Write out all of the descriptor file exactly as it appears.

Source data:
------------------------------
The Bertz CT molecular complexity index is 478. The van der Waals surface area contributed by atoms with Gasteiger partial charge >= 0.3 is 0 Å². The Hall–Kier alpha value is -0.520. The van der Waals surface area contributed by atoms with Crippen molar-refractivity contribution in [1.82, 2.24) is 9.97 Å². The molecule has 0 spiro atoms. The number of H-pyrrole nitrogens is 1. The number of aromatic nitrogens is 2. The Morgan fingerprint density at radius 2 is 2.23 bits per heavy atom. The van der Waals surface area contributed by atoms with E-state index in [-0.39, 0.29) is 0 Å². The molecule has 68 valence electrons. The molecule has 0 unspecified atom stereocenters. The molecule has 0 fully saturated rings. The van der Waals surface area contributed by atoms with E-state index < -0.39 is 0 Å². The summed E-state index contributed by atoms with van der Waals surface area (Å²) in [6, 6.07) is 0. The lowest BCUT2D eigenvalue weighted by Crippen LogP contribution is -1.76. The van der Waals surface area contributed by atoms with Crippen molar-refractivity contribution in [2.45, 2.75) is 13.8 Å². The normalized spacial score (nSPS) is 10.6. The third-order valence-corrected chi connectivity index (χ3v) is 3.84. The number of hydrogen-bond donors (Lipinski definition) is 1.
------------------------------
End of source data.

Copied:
The Bertz CT molecular complexity index is 478. The van der Waals surface area contributed by atoms with Gasteiger partial charge >= 0.3 is 0 Å². The Hall–Kier alpha value is -0.520. The van der Waals surface area contributed by atoms with Crippen molar-refractivity contribution in [1.82, 2.24) is 9.97 Å². The molecule has 0 spiro atoms. The number of H-pyrrole nitrogens is 1. The number of aromatic nitrogens is 2. The Morgan fingerprint density at radius 2 is 2.23 bits per heavy atom. The van der Waals surface area contributed by atoms with E-state index in [-0.39, 0.29) is 0 Å². The molecule has 68 valence electrons. The molecule has 0 unspecified atom stereocenters. The molecule has 0 fully saturated rings. The van der Waals surface area contributed by atoms with E-state index < -0.39 is 0 Å². The summed E-state index contributed by atoms with van der Waals surface area (Å²) in [6, 6.07) is 0. The lowest BCUT2D eigenvalue weighted by Crippen LogP contribution is -1.76. The van der Waals surface area contributed by atoms with Crippen molar-refractivity contribution in [2.45, 2.75) is 13.8 Å². The normalized spacial score (nSPS) is 10.6. The third-order valence-corrected chi connectivity index (χ3v) is 3.84. The number of hydrogen-bond donors (Lipinski definition) is 1.